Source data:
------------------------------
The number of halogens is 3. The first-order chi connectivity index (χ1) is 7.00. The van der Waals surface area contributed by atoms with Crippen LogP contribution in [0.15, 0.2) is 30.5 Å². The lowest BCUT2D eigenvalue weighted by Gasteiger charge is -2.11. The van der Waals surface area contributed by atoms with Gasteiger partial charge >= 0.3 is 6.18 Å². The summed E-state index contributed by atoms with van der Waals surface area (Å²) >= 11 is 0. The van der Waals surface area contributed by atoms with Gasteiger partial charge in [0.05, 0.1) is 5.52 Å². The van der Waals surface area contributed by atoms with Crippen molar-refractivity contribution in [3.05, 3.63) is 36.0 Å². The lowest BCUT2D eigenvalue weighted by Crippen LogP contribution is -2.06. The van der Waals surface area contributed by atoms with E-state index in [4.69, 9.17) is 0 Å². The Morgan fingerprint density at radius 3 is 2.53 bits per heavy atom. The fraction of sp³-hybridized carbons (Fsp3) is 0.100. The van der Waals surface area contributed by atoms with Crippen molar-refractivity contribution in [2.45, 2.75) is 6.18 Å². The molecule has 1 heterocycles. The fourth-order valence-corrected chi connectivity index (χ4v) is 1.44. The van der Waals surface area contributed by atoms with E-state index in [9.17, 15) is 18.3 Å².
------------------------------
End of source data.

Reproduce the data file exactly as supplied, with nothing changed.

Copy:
The number of halogens is 3. The first-order chi connectivity index (χ1) is 7.00. The van der Waals surface area contributed by atoms with Crippen LogP contribution in [0.15, 0.2) is 30.5 Å². The lowest BCUT2D eigenvalue weighted by Gasteiger charge is -2.11. The van der Waals surface area contributed by atoms with Gasteiger partial charge >= 0.3 is 6.18 Å². The summed E-state index contributed by atoms with van der Waals surface area (Å²) >= 11 is 0. The van der Waals surface area contributed by atoms with Gasteiger partial charge in [0.05, 0.1) is 5.52 Å². The van der Waals surface area contributed by atoms with Crippen molar-refractivity contribution in [3.05, 3.63) is 36.0 Å². The lowest BCUT2D eigenvalue weighted by Crippen LogP contribution is -2.06. The van der Waals surface area contributed by atoms with E-state index in [4.69, 9.17) is 0 Å². The Morgan fingerprint density at radius 3 is 2.53 bits per heavy atom. The fraction of sp³-hybridized carbons (Fsp3) is 0.100. The van der Waals surface area contributed by atoms with Crippen molar-refractivity contribution in [2.45, 2.75) is 6.18 Å². The molecule has 1 heterocycles. The fourth-order valence-corrected chi connectivity index (χ4v) is 1.44. The van der Waals surface area contributed by atoms with E-state index in [9.17, 15) is 18.3 Å².